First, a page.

Press release - International NGO Call on Goverments to #EndCoalFinance


11 June 2014

International NGOs Call on Governments to #EndCoalFinance

On Monday, June 16 the Organization for Economic Cooperation and Development (OECD)’s Export Credit Group will meet to discuss climate and energy related financing through Export Credit Agencies – public agencies that fund or guarantee private corporations from their home country to invest or export overseas.

International civil society organizations are targeting governments today, Wednesday, June 11, to call for an end to public finance for coal. A Twitterstorm will urge OECD governments to end financing and guarantees for coal through Export Credit Agencies.

Last week in Brussels, G7 nations confirmed their commitment “to the elimination of inefficient fossil fuel subsidies and continued discussions in the OECD on how export credits can contribute to our common goal to address climate change.”

In the OECD Export Credit Group meeting, governments will be considering a proposal from the United States and the United Kingdom to open a process to adopt restrictions for financing high carbon intensity projects (primarily coal power plants).

This opportunity to end Export Credit Agency financing for coal is a key part of the larger effort to end public financing for fossil fuels and high carbon projects.(1)

Regine  Richter, from Urgewald in Germany says: "Guarantees worth billions from the country of energy transition? While climate experts warn that more coal plants mean the end of the 2° C target?! It's time to stop this contradiction and finish coal support through Hermes guarantees."

Lucie Pinson, Amis de la Terre France says: "After ending coal support through its development agency last year, France has to finish its job if they are serious about fighting climat change. France could not give the lead to the COP21 in Paris next year if Coface keeps supporting coal power plants overseas whose emissions account for 14% of domestic emissions!"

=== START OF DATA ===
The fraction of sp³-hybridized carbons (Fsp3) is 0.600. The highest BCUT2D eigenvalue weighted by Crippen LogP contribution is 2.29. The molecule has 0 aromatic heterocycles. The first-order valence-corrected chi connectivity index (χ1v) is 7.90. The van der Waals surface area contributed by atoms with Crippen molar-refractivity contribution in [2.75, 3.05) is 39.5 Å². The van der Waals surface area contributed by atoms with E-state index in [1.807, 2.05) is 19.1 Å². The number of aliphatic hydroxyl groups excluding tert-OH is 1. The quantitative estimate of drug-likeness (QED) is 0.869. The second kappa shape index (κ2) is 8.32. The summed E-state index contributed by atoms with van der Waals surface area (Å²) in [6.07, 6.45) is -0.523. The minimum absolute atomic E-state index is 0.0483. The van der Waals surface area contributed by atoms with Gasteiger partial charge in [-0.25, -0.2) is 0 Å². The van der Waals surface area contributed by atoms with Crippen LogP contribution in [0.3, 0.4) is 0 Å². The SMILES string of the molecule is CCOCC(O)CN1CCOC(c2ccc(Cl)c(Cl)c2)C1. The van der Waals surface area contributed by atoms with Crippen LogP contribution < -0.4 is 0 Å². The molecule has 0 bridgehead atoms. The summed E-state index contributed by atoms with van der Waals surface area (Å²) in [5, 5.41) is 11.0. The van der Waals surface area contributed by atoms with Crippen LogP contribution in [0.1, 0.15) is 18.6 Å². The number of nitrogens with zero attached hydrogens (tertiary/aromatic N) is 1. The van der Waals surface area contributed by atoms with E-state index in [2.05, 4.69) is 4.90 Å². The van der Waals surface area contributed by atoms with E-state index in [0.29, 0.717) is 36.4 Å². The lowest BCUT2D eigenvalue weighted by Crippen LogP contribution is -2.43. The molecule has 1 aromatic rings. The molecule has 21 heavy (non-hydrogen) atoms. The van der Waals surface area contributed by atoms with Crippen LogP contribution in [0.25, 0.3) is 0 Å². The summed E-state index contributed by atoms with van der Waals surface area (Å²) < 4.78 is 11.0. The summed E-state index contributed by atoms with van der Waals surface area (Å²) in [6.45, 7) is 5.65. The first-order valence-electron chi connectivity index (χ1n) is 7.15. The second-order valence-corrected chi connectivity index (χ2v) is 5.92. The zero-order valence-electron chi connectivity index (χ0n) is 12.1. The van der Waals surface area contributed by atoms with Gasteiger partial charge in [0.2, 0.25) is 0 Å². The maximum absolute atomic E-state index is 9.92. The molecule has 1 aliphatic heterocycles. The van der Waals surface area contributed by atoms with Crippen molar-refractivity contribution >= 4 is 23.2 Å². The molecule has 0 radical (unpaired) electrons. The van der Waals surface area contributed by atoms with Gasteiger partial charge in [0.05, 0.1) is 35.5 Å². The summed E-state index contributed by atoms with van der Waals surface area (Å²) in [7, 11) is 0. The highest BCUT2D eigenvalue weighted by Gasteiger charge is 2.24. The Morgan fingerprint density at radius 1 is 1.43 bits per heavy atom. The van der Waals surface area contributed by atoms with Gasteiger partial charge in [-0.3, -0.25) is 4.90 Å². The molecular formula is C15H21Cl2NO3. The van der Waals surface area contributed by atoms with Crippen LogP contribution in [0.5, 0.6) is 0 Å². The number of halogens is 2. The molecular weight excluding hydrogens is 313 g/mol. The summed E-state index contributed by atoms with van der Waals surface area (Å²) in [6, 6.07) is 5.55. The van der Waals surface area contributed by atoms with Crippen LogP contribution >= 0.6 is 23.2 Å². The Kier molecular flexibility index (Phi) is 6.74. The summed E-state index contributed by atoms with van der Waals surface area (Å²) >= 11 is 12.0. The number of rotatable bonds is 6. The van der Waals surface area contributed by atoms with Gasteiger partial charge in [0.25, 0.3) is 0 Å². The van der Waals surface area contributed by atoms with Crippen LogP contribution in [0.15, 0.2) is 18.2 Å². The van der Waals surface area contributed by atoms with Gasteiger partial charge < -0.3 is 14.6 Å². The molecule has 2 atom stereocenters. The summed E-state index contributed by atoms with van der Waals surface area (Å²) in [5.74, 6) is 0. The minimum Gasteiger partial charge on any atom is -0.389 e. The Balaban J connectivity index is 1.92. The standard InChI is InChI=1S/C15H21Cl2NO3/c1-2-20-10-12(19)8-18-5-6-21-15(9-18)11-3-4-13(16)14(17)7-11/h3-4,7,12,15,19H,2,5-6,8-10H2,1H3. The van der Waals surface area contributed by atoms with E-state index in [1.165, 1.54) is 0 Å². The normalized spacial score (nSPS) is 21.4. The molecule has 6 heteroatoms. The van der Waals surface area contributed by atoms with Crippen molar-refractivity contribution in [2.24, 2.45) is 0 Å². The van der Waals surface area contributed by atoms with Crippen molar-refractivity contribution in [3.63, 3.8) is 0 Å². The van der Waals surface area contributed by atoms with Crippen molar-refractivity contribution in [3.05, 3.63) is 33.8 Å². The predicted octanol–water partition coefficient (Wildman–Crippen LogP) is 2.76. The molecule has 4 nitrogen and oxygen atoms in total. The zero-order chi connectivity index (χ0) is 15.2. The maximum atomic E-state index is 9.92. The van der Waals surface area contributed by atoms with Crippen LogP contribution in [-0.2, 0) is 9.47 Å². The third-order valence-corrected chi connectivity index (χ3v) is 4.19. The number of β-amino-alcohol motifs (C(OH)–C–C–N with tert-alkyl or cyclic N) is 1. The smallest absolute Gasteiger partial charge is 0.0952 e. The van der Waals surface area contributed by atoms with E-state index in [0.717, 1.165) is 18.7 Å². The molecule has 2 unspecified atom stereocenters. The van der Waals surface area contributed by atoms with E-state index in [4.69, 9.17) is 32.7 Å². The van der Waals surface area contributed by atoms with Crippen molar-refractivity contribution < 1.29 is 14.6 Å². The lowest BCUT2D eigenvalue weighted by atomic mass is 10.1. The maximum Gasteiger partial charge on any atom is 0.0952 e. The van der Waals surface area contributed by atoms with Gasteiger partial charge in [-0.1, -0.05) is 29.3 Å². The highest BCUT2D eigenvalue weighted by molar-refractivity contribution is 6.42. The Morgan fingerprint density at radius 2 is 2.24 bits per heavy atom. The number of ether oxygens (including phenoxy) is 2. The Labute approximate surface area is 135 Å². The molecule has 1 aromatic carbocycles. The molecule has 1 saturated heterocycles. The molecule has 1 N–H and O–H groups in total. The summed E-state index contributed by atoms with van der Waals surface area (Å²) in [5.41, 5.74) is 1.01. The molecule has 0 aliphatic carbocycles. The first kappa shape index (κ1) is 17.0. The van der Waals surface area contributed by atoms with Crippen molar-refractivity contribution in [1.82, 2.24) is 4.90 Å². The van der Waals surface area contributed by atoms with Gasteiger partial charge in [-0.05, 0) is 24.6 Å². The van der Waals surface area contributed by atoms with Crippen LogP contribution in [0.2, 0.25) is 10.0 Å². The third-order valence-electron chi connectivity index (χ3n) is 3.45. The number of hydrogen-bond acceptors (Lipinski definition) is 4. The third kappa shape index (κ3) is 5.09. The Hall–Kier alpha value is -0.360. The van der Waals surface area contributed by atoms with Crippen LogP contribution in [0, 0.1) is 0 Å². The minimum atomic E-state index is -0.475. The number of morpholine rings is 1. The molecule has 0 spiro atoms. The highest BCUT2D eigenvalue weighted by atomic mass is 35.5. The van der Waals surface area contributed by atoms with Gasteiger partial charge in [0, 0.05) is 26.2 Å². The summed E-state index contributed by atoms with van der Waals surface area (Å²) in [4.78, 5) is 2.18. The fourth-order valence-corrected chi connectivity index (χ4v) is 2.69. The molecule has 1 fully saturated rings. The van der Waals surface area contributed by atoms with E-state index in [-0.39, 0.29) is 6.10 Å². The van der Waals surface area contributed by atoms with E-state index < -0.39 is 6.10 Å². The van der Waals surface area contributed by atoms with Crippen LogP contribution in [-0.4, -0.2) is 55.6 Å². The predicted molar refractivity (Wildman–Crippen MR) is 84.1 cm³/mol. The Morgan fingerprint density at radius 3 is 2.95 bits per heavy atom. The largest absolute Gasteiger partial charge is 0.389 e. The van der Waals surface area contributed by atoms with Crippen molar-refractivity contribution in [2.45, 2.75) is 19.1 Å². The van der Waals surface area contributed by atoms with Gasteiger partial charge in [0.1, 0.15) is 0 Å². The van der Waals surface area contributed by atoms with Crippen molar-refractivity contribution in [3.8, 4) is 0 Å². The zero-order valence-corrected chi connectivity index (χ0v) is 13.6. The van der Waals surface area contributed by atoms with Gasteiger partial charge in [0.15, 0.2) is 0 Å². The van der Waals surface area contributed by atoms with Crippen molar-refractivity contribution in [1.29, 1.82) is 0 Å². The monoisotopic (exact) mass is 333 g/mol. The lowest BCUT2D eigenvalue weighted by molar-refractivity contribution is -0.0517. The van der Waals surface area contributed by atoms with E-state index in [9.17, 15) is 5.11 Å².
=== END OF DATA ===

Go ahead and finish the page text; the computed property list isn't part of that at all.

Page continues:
Between 2007 and 2013 public financial institutions provided at least $51 billion in funding for coal projects abroad.  The largest proportion of this comes from national Export Credit Agencies (ECAs) from OECD countries, which have provided at least $32 billion over this period or 63 percent of total public support. (2)

Over the past year, the World Bank, the European Investment Bank, and the European Bank for Reconstruction and Development have committed to ending support for coal projects except in limited circumstances. The US, the UK, the Netherlands and Nordic countries have made similar commitments to end public finance for coal projects overseas.

Given the improvements in multilateral practice, it is increasingly likely that OECD Export Credit Agencies could end up as a place of last resort for carbon intensive industries that are no longer able to secure funding due to their high risk and poor environmental performance. 

For more information on the Twitterstorm, go here:

1. According to the International Energy Agency (IEA), to stay within a 2°C global temperature rise – a level climate scientists believe would allow us to avoid the worst impacts of climate change: at least two thirds of current proven fossil fuel reserves need to stay underground.

2. According to data compiled by the Natural Resources Defense Council (NRDC) and Oil Change International. These staggering statistics probably under-estimate the total amount due to lack of reporting by many of these shadowy institutions.

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